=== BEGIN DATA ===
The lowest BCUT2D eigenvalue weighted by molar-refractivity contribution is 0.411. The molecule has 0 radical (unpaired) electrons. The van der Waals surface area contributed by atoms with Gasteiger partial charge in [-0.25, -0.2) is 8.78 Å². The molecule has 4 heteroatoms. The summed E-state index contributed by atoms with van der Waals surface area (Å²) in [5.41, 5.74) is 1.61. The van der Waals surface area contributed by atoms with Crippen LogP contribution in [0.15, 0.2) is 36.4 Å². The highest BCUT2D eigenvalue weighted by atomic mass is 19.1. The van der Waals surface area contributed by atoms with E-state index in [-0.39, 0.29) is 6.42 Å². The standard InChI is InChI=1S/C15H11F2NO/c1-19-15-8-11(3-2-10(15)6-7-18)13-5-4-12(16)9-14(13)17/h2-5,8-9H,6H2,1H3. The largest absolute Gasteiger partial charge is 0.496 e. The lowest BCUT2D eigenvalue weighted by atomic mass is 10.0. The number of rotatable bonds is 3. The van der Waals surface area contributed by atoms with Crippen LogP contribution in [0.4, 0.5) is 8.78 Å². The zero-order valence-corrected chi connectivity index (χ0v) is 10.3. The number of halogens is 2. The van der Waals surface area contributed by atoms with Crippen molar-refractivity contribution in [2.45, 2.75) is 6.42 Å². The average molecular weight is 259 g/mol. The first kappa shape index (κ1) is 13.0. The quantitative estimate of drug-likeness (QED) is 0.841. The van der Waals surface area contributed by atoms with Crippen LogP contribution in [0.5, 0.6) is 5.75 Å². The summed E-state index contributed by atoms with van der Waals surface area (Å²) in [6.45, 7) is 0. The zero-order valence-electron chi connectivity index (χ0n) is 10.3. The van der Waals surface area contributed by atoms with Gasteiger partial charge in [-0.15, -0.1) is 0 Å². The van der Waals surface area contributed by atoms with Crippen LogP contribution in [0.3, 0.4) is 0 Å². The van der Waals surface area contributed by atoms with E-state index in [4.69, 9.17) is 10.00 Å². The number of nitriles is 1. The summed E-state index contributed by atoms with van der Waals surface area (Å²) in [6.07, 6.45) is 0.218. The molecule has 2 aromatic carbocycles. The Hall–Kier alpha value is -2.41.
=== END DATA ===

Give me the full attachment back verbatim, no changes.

The lowest BCUT2D eigenvalue weighted by molar-refractivity contribution is 0.411. The molecule has 0 radical (unpaired) electrons. The van der Waals surface area contributed by atoms with Gasteiger partial charge in [-0.25, -0.2) is 8.78 Å². The molecule has 4 heteroatoms. The summed E-state index contributed by atoms with van der Waals surface area (Å²) in [5.41, 5.74) is 1.61. The van der Waals surface area contributed by atoms with Crippen LogP contribution in [0.15, 0.2) is 36.4 Å². The highest BCUT2D eigenvalue weighted by atomic mass is 19.1. The van der Waals surface area contributed by atoms with E-state index in [-0.39, 0.29) is 6.42 Å². The standard InChI is InChI=1S/C15H11F2NO/c1-19-15-8-11(3-2-10(15)6-7-18)13-5-4-12(16)9-14(13)17/h2-5,8-9H,6H2,1H3. The largest absolute Gasteiger partial charge is 0.496 e. The lowest BCUT2D eigenvalue weighted by atomic mass is 10.0. The number of rotatable bonds is 3. The van der Waals surface area contributed by atoms with Crippen LogP contribution in [0.4, 0.5) is 8.78 Å². The zero-order valence-corrected chi connectivity index (χ0v) is 10.3. The number of halogens is 2. The van der Waals surface area contributed by atoms with Crippen molar-refractivity contribution in [2.45, 2.75) is 6.42 Å². The average molecular weight is 259 g/mol. The first kappa shape index (κ1) is 13.0. The quantitative estimate of drug-likeness (QED) is 0.841. The van der Waals surface area contributed by atoms with Crippen LogP contribution in [0.5, 0.6) is 5.75 Å². The summed E-state index contributed by atoms with van der Waals surface area (Å²) in [6.45, 7) is 0. The zero-order valence-electron chi connectivity index (χ0n) is 10.3. The van der Waals surface area contributed by atoms with Gasteiger partial charge in [-0.15, -0.1) is 0 Å². The van der Waals surface area contributed by atoms with Crippen LogP contribution in [0.3, 0.4) is 0 Å². The van der Waals surface area contributed by atoms with E-state index in [4.69, 9.17) is 10.00 Å². The number of nitriles is 1. The summed E-state index contributed by atoms with van der Waals surface area (Å²) in [6.07, 6.45) is 0.218. The molecule has 2 aromatic carbocycles. The Hall–Kier alpha value is -2.41.